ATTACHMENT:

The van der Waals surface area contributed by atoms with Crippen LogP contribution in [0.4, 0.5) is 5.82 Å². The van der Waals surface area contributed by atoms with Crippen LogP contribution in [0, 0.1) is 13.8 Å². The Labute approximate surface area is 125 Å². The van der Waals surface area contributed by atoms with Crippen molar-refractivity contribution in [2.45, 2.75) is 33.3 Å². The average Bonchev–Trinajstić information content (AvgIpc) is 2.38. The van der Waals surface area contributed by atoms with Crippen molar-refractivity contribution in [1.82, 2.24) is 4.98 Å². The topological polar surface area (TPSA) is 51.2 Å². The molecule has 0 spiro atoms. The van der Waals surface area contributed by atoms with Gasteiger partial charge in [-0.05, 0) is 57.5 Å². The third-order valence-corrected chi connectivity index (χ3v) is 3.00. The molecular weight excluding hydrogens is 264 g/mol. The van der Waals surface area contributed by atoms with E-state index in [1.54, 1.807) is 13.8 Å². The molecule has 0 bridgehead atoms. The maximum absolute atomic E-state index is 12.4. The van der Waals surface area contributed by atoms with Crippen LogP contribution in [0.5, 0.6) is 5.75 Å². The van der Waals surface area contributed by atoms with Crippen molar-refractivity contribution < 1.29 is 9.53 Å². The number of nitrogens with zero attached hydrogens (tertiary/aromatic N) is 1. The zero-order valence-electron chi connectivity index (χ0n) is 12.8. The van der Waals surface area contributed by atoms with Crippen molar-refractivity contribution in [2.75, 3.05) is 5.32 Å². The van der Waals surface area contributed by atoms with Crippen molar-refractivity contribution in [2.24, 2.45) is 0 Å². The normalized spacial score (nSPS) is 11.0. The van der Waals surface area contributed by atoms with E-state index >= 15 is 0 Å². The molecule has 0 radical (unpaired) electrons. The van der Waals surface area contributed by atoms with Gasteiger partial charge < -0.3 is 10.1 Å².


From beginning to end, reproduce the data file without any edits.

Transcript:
The van der Waals surface area contributed by atoms with Crippen LogP contribution in [0.4, 0.5) is 5.82 Å². The van der Waals surface area contributed by atoms with Crippen LogP contribution in [0, 0.1) is 13.8 Å². The Labute approximate surface area is 125 Å². The van der Waals surface area contributed by atoms with Crippen molar-refractivity contribution in [2.45, 2.75) is 33.3 Å². The average Bonchev–Trinajstić information content (AvgIpc) is 2.38. The van der Waals surface area contributed by atoms with Crippen molar-refractivity contribution in [1.82, 2.24) is 4.98 Å². The topological polar surface area (TPSA) is 51.2 Å². The molecule has 0 spiro atoms. The van der Waals surface area contributed by atoms with Gasteiger partial charge in [-0.05, 0) is 57.5 Å². The third-order valence-corrected chi connectivity index (χ3v) is 3.00. The molecular weight excluding hydrogens is 264 g/mol. The van der Waals surface area contributed by atoms with E-state index in [1.54, 1.807) is 13.8 Å². The molecule has 0 bridgehead atoms. The maximum absolute atomic E-state index is 12.4. The van der Waals surface area contributed by atoms with Crippen LogP contribution in [0.5, 0.6) is 5.75 Å². The van der Waals surface area contributed by atoms with Crippen molar-refractivity contribution < 1.29 is 9.53 Å². The number of nitrogens with zero attached hydrogens (tertiary/aromatic N) is 1. The zero-order valence-electron chi connectivity index (χ0n) is 12.8. The van der Waals surface area contributed by atoms with Crippen molar-refractivity contribution in [2.75, 3.05) is 5.32 Å². The van der Waals surface area contributed by atoms with Crippen molar-refractivity contribution in [2.24, 2.45) is 0 Å². The normalized spacial score (nSPS) is 11.0. The van der Waals surface area contributed by atoms with E-state index >= 15 is 0 Å². The molecule has 0 radical (unpaired) electrons. The van der Waals surface area contributed by atoms with Gasteiger partial charge < -0.3 is 10.1 Å².